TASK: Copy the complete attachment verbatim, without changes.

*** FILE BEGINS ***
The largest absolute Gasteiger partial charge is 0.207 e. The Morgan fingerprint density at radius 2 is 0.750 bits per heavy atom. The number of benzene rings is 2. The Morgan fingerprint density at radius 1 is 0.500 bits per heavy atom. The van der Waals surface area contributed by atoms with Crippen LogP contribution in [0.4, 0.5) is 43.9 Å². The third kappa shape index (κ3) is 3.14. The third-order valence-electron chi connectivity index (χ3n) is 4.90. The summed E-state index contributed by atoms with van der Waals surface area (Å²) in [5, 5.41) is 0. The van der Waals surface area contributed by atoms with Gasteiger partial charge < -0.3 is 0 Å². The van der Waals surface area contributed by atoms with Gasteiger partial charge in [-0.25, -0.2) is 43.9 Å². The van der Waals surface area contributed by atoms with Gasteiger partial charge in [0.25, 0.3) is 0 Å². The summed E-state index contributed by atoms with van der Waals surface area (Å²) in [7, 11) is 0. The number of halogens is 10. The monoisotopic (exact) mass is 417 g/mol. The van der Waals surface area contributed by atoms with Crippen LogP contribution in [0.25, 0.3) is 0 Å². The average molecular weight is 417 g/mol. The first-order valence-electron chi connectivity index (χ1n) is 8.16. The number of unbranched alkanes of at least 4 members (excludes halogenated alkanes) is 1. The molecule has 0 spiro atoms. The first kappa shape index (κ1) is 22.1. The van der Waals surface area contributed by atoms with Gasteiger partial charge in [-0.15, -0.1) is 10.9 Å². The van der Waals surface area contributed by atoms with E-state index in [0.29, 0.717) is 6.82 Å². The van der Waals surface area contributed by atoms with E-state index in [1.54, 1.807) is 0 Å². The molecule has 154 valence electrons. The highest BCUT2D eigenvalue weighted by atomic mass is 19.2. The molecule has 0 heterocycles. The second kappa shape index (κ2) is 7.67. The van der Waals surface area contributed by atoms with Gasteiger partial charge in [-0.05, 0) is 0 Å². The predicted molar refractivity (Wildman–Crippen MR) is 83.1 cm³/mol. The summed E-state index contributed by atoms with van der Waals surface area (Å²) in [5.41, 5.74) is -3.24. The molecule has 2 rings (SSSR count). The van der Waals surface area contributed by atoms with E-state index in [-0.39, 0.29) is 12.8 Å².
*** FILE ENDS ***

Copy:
The largest absolute Gasteiger partial charge is 0.207 e. The Morgan fingerprint density at radius 2 is 0.750 bits per heavy atom. The number of benzene rings is 2. The Morgan fingerprint density at radius 1 is 0.500 bits per heavy atom. The van der Waals surface area contributed by atoms with Crippen LogP contribution in [0.4, 0.5) is 43.9 Å². The third kappa shape index (κ3) is 3.14. The third-order valence-electron chi connectivity index (χ3n) is 4.90. The summed E-state index contributed by atoms with van der Waals surface area (Å²) in [5, 5.41) is 0. The van der Waals surface area contributed by atoms with Gasteiger partial charge < -0.3 is 0 Å². The van der Waals surface area contributed by atoms with Gasteiger partial charge in [-0.25, -0.2) is 43.9 Å². The van der Waals surface area contributed by atoms with Gasteiger partial charge in [0.25, 0.3) is 0 Å². The summed E-state index contributed by atoms with van der Waals surface area (Å²) in [7, 11) is 0. The number of halogens is 10. The monoisotopic (exact) mass is 417 g/mol. The van der Waals surface area contributed by atoms with Crippen LogP contribution in [0.25, 0.3) is 0 Å². The average molecular weight is 417 g/mol. The first-order valence-electron chi connectivity index (χ1n) is 8.16. The number of unbranched alkanes of at least 4 members (excludes halogenated alkanes) is 1. The molecule has 0 spiro atoms. The first kappa shape index (κ1) is 22.1. The van der Waals surface area contributed by atoms with Gasteiger partial charge in [-0.15, -0.1) is 10.9 Å². The van der Waals surface area contributed by atoms with E-state index in [0.29, 0.717) is 6.82 Å². The van der Waals surface area contributed by atoms with E-state index in [1.54, 1.807) is 0 Å². The molecule has 154 valence electrons. The highest BCUT2D eigenvalue weighted by atomic mass is 19.2. The molecule has 0 heterocycles. The second kappa shape index (κ2) is 7.67. The van der Waals surface area contributed by atoms with Gasteiger partial charge in [-0.05, 0) is 0 Å². The predicted molar refractivity (Wildman–Crippen MR) is 83.1 cm³/mol. The summed E-state index contributed by atoms with van der Waals surface area (Å²) in [5.41, 5.74) is -3.24. The molecule has 2 rings (SSSR count). The van der Waals surface area contributed by atoms with E-state index in [-0.39, 0.29) is 12.8 Å².